Professor Arnold, SP2
Dr. Smith, Music
Professor Arnold, SP2
Howard D. Arnold, Sr., associate professor emeritus and former associate dean in the School of Social Policy & Practice, passed away March 3 at age 79.
Born and raised in Philadelphia, Professor Arnold earned a bachelor’s of arts degree in sociology and psychology from Penn State University in 1956 and a master’s degree from the Penn’s School of Social Work in 1963.
Professor Arnold’s early career encompassed 12 years of service with the Pennsylvania Department of Public Welfare where he spearheaded innovative programming aimed at eradicating urban poverty, including “Operation Alphabet.” Similarly, he devoted his evenings to the United Neighbors Association of South Philadelphia, working directly with gang members to improve their lives. He also worked for the Philadelphia Crime Prevention Association before coming to Penn.
Professor Arnold began teaching in Penn’s School of Social Work in 1969 as a lecturer; he was appointed assistant professor in 1970 and in 1972, became their first African-American tenured professor. He served three terms as associate dean before retiring in 2000.
In addition to teaching, Professor Arnold helped establish the Du Bois College House and served as its first faculty master (1974-1977 and 1980-1981). He was also a member of the Senate Executive Committee and held numerous committee and task force roles at the University and School level, including past chair of the University’s Affirmative Action Council. He lead the Office of Affirmative Action (OAA) from 1996-1997.
Professor Arnold was a co-founder of the Black Faculty and Administrators (later known as AAA). AAA was one of the powerful voices that saw a need and helped establish the African-American Resource Center (AARC). “He was a steady, wise leader, who had a quiet, gentle yet powerful way of commanding respect, teaching, mentoring and helping others to reach their goals,” said Valerie Dorsey Allen, director of AARC.
Among his many accomplishments, Professor Arnold led the way in developing a curriculum that reflected more broadly the issues of poverty, racism and cultural differences.
Professor Arnold is survived by his, wife Gudrun; son, Howard, Jr.; daughter, Jeanne Arnold, SW’80, GRD’06, AARC’s former director and OAA former executive director; step-children, Usha and Christopher Tandon; grandchildren, Regis and Kellen Mann, Nolan Arnold and Alex, Cassandra and Kit Wheeldon; and brothers, Charles and James.
Contributions may be made to Penn Memory Center. Attn: Barbara Overholser, 3615 Chestnut St., rm. 236, Philadelphia, PA 19104. Make checks payable to Trustees of the University of Pennsylvania and write “ADC-PMC” on the memo line.
Dr. Smith, Music
Dr. Norman E. Smith, professor emeritus of music in the School of Arts & Sciences, passed away March 5 at age 82.
Dr. Smith was born in Benton, Arkansas on November 4, 1931. He earned his undergraduate degree from Hendrix College in 1953 and his doctorate in 1964 at Yale University, where he studied with William Waite and Leo Schrade. He was appointed assistant professor in the department of music at the University of Pennsylvania in the same year, remaining here until his retirement in 2000.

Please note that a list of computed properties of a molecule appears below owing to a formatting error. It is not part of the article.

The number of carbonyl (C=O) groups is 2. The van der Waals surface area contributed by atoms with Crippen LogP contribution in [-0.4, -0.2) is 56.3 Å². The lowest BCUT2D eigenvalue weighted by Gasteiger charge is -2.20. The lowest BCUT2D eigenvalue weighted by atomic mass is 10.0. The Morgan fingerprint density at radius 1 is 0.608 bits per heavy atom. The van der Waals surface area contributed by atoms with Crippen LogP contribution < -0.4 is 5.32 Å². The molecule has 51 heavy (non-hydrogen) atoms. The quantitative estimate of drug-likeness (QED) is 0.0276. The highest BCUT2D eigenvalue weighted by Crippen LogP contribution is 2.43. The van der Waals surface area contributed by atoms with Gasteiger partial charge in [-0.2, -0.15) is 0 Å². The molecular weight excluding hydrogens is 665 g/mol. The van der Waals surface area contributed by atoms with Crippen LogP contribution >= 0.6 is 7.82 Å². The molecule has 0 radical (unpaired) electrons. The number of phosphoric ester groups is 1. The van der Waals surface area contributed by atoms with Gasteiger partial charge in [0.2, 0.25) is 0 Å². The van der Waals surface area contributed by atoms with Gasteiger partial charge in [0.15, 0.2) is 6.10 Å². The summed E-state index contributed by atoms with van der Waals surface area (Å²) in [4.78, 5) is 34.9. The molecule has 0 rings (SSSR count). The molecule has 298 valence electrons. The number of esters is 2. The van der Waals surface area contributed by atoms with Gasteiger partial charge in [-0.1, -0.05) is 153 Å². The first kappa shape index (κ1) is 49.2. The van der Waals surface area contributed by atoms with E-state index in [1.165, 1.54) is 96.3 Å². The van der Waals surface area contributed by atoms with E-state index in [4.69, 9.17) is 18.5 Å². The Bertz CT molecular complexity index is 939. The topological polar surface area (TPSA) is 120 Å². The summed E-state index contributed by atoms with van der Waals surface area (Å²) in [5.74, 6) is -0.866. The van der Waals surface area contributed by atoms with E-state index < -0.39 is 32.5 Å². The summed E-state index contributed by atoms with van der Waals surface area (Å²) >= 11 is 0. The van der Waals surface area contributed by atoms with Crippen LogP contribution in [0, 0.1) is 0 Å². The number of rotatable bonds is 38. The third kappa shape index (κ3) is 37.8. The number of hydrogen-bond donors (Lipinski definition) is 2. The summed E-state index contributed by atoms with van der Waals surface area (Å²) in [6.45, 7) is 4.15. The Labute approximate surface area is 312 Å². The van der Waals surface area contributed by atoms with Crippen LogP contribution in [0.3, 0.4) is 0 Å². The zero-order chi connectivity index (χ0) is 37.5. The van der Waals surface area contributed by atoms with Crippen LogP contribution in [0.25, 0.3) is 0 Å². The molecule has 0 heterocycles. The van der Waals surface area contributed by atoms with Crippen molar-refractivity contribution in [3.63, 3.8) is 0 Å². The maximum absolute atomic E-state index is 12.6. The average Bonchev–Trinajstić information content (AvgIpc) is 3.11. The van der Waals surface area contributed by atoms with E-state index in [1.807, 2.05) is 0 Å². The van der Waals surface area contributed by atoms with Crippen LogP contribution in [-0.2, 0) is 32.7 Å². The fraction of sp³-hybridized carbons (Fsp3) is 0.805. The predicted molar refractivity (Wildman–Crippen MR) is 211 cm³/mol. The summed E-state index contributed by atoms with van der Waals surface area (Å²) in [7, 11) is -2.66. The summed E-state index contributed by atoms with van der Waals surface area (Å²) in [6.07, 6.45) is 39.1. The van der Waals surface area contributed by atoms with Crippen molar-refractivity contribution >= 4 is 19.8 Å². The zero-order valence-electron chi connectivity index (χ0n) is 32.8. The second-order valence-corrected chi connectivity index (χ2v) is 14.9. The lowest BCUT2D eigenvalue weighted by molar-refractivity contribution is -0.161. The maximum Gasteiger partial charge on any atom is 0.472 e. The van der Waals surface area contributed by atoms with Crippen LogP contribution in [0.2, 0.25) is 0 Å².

Noted as being a star teacher in the department of music, Dr. Smith was a recipient of the Lindback Award in 1991 (Almanac April 16, 1991). He taught his year-long survey of the history of music for non-majors in a way that gave rise to ongoing correspondence with dozens of students that sometimes lasted for decades. “The subject of their letters often was their gratitude for the treasure Dr. Smith had introduced to their lives with a level of enthusiasm that inevitably was seductive,” said Dr. Lawrence E. Bernstein, professor emeritus of music. “Among those students are some whose names we would recognize in the field: Tom Brothers, Jesse Rodin and David Rothenberg, all of whom had their initial exposure to early music in this course. Dr. Smith’s graduate courses were equally influential. His two-semester seminar on paleography achieved a legendary status. So rich were the content and underlying methodology of this course that at least one student returned to audit it for a second time years after completing her PhD.”
Dr. Smith served as director of graduate studies in the department of music from 1967-1983. “In this capacity, he shepherded doctoral students through the program and sustained the curriculum with the same meticulous care that distinguished his scholarly work,” said Dr. Bernstein. “More important though was the humane dimension he brought to this role. Many a graduate student suggested that Norman carried out his responsibilities as graduate chair in ways that made him the backbone of their sanity at a most vulnerable stage of their lives. Dr. Smith’s capacity to listen with empathy offered a model that cried out for emulation by his colleagues (even if, deep down, we all knew we couldn’t even come close to attaining his levels of achievement in this arena).”
“Few scholars anywhere could match the depth of Dr. Smith’s understanding of early polyphony,” said Dr. Bernstein. “His widely cited corpus of articles on this repertory treats its sources, notation, style, compositional process and the relationship between text and music at an extraordinary level of meticulous care. His work shed important light on the forces that gave rise to the emergence of the motet.”
A memorial is being planned and details will be published in Almanac.
Related: Memorial for President Emeritus Sheldon Hackney: March 27